NASA/Jet Propulsion Laboratory. (2013, April 15). Where are the best windows into Europa's interior?. ScienceDaily. Retrieved December 22, 2014 from www.sciencedaily.com/releases/2013/04/130415123450.htm
NASA/Jet Propulsion Laboratory. "Where are the best windows into Europa's interior?." ScienceDaily. www.sciencedaily.com/releases/2013/04/130415123450.htm (accessed December 22, 2014).

Share This


More From ScienceDaily



More Space & Time News

Monday, December 22, 2014

Featured Research

from universities, journals, and other organizations


Featured Videos

from AP, Reuters, AFP, and other news services

NASA Prepares for Next Phase of Hubble Successor

NASA Prepares for Next Phase of Hubble Successor

Reuters - Innovations Video Online (Dec. 22, 2014) Scientists and engineers prepare for the next phase of the James Webb Space Telescope, the scientific successor to the Hubble. Nathan Frandino reports. Video provided by Reuters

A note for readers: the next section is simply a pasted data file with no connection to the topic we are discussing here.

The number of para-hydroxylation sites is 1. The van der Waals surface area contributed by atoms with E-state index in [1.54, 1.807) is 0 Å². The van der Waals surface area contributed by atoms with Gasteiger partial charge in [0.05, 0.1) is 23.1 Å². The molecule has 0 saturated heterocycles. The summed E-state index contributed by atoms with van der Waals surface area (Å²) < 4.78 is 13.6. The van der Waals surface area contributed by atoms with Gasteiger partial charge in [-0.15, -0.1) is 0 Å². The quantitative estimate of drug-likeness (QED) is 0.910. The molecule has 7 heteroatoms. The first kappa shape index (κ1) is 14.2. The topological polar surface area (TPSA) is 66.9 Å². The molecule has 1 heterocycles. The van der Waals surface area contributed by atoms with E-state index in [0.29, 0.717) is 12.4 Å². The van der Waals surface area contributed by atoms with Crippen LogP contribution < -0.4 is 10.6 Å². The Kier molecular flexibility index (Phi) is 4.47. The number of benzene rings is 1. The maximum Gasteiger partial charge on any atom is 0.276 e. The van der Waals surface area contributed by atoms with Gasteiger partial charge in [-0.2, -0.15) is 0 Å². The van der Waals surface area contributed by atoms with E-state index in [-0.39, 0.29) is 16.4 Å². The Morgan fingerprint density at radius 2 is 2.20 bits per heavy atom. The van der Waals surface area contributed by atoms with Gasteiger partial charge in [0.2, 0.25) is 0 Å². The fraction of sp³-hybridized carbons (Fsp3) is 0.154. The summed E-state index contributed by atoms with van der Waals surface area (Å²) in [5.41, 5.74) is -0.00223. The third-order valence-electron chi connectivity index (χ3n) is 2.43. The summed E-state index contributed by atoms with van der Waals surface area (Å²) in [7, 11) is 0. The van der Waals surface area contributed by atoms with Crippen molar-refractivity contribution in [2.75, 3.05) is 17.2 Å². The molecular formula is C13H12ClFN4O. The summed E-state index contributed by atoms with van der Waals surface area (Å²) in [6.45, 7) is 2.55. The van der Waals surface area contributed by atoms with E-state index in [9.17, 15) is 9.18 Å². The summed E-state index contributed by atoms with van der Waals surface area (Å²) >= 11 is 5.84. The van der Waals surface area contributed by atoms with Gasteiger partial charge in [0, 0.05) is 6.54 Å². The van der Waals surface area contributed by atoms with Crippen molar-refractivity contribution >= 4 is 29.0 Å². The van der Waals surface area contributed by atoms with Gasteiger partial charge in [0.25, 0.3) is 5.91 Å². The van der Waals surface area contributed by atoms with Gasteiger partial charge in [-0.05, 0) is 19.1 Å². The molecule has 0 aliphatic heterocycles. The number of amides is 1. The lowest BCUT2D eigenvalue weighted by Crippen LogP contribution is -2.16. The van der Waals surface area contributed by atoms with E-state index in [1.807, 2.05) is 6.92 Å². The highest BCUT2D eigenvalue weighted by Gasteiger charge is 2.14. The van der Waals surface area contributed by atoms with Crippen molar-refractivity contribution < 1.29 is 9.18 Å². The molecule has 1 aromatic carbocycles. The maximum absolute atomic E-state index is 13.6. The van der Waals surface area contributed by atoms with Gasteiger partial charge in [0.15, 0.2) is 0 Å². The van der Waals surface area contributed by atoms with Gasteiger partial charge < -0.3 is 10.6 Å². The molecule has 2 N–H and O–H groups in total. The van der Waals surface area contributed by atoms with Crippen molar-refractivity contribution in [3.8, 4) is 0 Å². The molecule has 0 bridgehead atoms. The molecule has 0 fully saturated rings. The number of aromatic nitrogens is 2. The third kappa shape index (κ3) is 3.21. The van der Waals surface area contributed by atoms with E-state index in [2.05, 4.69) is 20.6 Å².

Powered by NewsLook.com
Spokesman: 'NORAD Ready to Track Santa'

Spokesman: 'NORAD Ready to Track Santa'

AP (Dec. 19, 2014) Pentagon spokesman Rear Adm. John Kirby said that NORAD is ready to track Santa Claus as he delivers gifts next week. Speaking tongue-in-cheek, he said if Santa drops anything off his sleigh, "we've got destroyers out there to pick them up." (Dec. 19) Video provided by AP
Powered by NewsLook.com
NASA's Planet-Finding Kepler Mission Isn't Over After All

NASA's Planet-Finding Kepler Mission Isn't Over After All